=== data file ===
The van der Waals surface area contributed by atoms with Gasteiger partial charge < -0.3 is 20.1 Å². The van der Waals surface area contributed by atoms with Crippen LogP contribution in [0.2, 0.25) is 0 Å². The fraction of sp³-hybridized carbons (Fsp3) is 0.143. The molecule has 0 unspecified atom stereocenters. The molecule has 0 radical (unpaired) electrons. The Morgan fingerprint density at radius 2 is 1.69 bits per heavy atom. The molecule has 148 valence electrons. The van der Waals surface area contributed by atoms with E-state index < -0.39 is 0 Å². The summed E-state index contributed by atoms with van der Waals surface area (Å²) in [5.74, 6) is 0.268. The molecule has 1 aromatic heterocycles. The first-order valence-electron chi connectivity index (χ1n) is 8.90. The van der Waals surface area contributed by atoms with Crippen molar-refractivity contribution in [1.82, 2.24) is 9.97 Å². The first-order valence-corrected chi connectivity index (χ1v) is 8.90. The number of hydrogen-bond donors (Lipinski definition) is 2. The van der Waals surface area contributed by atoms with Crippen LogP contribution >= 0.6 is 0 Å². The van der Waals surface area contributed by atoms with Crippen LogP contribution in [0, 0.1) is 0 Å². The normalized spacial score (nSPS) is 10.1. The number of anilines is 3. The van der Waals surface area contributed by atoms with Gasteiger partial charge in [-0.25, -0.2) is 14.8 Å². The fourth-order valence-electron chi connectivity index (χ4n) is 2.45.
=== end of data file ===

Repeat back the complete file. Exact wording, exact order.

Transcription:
The van der Waals surface area contributed by atoms with Gasteiger partial charge < -0.3 is 20.1 Å². The van der Waals surface area contributed by atoms with Crippen LogP contribution in [0.2, 0.25) is 0 Å². The fraction of sp³-hybridized carbons (Fsp3) is 0.143. The molecule has 0 unspecified atom stereocenters. The molecule has 0 radical (unpaired) electrons. The Morgan fingerprint density at radius 2 is 1.69 bits per heavy atom. The molecule has 148 valence electrons. The van der Waals surface area contributed by atoms with E-state index < -0.39 is 0 Å². The summed E-state index contributed by atoms with van der Waals surface area (Å²) in [5.74, 6) is 0.268. The molecule has 1 aromatic heterocycles. The first-order valence-electron chi connectivity index (χ1n) is 8.90. The van der Waals surface area contributed by atoms with Crippen molar-refractivity contribution in [1.82, 2.24) is 9.97 Å². The first-order valence-corrected chi connectivity index (χ1v) is 8.90. The number of hydrogen-bond donors (Lipinski definition) is 2. The van der Waals surface area contributed by atoms with Crippen LogP contribution >= 0.6 is 0 Å². The van der Waals surface area contributed by atoms with Crippen LogP contribution in [0, 0.1) is 0 Å². The normalized spacial score (nSPS) is 10.1. The number of anilines is 3. The van der Waals surface area contributed by atoms with Gasteiger partial charge in [-0.25, -0.2) is 14.8 Å². The fourth-order valence-electron chi connectivity index (χ4n) is 2.45.